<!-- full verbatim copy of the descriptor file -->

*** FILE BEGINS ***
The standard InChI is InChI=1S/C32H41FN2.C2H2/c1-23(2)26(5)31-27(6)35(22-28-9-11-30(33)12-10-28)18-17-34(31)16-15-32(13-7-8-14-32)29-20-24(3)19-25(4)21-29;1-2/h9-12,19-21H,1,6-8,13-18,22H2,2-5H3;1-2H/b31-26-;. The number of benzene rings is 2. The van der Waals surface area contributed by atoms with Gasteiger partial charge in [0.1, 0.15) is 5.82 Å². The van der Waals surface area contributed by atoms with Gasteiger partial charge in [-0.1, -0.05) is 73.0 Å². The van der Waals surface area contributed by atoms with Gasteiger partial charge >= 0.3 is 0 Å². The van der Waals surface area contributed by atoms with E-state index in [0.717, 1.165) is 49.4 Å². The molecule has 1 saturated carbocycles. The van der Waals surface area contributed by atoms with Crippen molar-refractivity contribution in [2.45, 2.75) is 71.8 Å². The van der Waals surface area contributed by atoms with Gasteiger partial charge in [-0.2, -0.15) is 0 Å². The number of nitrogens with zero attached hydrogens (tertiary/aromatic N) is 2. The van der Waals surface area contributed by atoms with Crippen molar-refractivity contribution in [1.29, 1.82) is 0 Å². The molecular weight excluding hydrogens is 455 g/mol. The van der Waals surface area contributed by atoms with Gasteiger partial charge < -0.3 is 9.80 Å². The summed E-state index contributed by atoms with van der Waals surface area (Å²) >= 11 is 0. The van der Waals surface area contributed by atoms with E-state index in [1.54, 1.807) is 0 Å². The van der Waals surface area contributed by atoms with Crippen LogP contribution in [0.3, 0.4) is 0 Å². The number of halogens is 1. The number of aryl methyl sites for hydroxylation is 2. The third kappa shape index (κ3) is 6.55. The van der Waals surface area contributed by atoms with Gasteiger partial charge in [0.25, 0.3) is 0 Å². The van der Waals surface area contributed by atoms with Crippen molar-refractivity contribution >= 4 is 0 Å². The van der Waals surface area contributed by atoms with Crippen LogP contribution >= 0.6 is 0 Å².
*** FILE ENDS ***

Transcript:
The standard InChI is InChI=1S/C32H41FN2.C2H2/c1-23(2)26(5)31-27(6)35(22-28-9-11-30(33)12-10-28)18-17-34(31)16-15-32(13-7-8-14-32)29-20-24(3)19-25(4)21-29;1-2/h9-12,19-21H,1,6-8,13-18,22H2,2-5H3;1-2H/b31-26-;. The number of benzene rings is 2. The van der Waals surface area contributed by atoms with Gasteiger partial charge in [0.1, 0.15) is 5.82 Å². The van der Waals surface area contributed by atoms with Gasteiger partial charge in [-0.1, -0.05) is 73.0 Å². The van der Waals surface area contributed by atoms with Gasteiger partial charge >= 0.3 is 0 Å². The van der Waals surface area contributed by atoms with E-state index in [0.717, 1.165) is 49.4 Å². The molecule has 1 saturated carbocycles. The van der Waals surface area contributed by atoms with Crippen molar-refractivity contribution in [2.45, 2.75) is 71.8 Å². The van der Waals surface area contributed by atoms with Gasteiger partial charge in [-0.2, -0.15) is 0 Å². The number of nitrogens with zero attached hydrogens (tertiary/aromatic N) is 2. The van der Waals surface area contributed by atoms with Crippen molar-refractivity contribution in [1.29, 1.82) is 0 Å². The molecular weight excluding hydrogens is 455 g/mol. The van der Waals surface area contributed by atoms with Gasteiger partial charge < -0.3 is 9.80 Å². The summed E-state index contributed by atoms with van der Waals surface area (Å²) >= 11 is 0. The van der Waals surface area contributed by atoms with E-state index in [1.54, 1.807) is 0 Å². The van der Waals surface area contributed by atoms with Crippen LogP contribution in [0.3, 0.4) is 0 Å². The number of halogens is 1. The number of aryl methyl sites for hydroxylation is 2. The third kappa shape index (κ3) is 6.55. The van der Waals surface area contributed by atoms with Gasteiger partial charge in [0.25, 0.3) is 0 Å². The van der Waals surface area contributed by atoms with Crippen molar-refractivity contribution >= 4 is 0 Å². The van der Waals surface area contributed by atoms with Crippen LogP contribution >= 0.6 is 0 Å².